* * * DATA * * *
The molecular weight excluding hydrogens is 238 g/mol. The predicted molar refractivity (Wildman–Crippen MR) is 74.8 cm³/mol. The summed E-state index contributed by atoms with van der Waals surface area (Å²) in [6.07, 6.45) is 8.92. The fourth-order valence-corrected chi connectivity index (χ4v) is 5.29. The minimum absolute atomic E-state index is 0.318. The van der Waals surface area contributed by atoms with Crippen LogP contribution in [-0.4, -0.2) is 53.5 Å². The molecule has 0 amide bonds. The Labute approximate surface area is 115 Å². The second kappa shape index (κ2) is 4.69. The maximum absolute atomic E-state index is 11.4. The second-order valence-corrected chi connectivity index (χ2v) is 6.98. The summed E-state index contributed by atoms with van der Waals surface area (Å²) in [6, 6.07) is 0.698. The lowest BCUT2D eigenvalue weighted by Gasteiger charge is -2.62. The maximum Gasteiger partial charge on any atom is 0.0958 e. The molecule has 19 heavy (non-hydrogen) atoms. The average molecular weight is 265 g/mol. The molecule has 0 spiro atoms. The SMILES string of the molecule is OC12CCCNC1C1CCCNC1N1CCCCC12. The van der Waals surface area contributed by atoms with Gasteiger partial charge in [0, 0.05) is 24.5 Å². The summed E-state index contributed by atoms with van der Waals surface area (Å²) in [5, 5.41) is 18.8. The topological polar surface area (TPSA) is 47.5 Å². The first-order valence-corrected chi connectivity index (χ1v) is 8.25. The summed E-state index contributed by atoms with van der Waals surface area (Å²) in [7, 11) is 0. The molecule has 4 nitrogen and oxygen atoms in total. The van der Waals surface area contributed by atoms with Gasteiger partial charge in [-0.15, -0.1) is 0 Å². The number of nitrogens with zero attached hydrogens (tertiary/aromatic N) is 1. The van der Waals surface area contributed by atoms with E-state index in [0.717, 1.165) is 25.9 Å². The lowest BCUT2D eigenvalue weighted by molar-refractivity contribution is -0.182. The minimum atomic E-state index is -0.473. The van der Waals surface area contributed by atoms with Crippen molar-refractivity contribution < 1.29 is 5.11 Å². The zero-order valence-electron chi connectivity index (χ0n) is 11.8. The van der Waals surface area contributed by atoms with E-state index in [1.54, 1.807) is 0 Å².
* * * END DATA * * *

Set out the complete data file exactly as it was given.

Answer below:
The molecular weight excluding hydrogens is 238 g/mol. The predicted molar refractivity (Wildman–Crippen MR) is 74.8 cm³/mol. The summed E-state index contributed by atoms with van der Waals surface area (Å²) in [6.07, 6.45) is 8.92. The fourth-order valence-corrected chi connectivity index (χ4v) is 5.29. The minimum absolute atomic E-state index is 0.318. The van der Waals surface area contributed by atoms with Crippen LogP contribution in [-0.4, -0.2) is 53.5 Å². The molecule has 0 amide bonds. The Labute approximate surface area is 115 Å². The second kappa shape index (κ2) is 4.69. The maximum absolute atomic E-state index is 11.4. The second-order valence-corrected chi connectivity index (χ2v) is 6.98. The summed E-state index contributed by atoms with van der Waals surface area (Å²) in [6, 6.07) is 0.698. The lowest BCUT2D eigenvalue weighted by Gasteiger charge is -2.62. The maximum Gasteiger partial charge on any atom is 0.0958 e. The molecule has 19 heavy (non-hydrogen) atoms. The average molecular weight is 265 g/mol. The molecule has 0 spiro atoms. The SMILES string of the molecule is OC12CCCNC1C1CCCNC1N1CCCCC12. The van der Waals surface area contributed by atoms with Gasteiger partial charge in [0, 0.05) is 24.5 Å². The summed E-state index contributed by atoms with van der Waals surface area (Å²) in [5, 5.41) is 18.8. The topological polar surface area (TPSA) is 47.5 Å². The first-order valence-corrected chi connectivity index (χ1v) is 8.25. The summed E-state index contributed by atoms with van der Waals surface area (Å²) in [7, 11) is 0. The molecule has 4 nitrogen and oxygen atoms in total. The van der Waals surface area contributed by atoms with Gasteiger partial charge in [-0.15, -0.1) is 0 Å². The number of nitrogens with zero attached hydrogens (tertiary/aromatic N) is 1. The van der Waals surface area contributed by atoms with E-state index in [0.717, 1.165) is 25.9 Å². The lowest BCUT2D eigenvalue weighted by molar-refractivity contribution is -0.182. The minimum atomic E-state index is -0.473. The van der Waals surface area contributed by atoms with Crippen molar-refractivity contribution < 1.29 is 5.11 Å². The zero-order valence-electron chi connectivity index (χ0n) is 11.8. The van der Waals surface area contributed by atoms with E-state index in [1.54, 1.807) is 0 Å².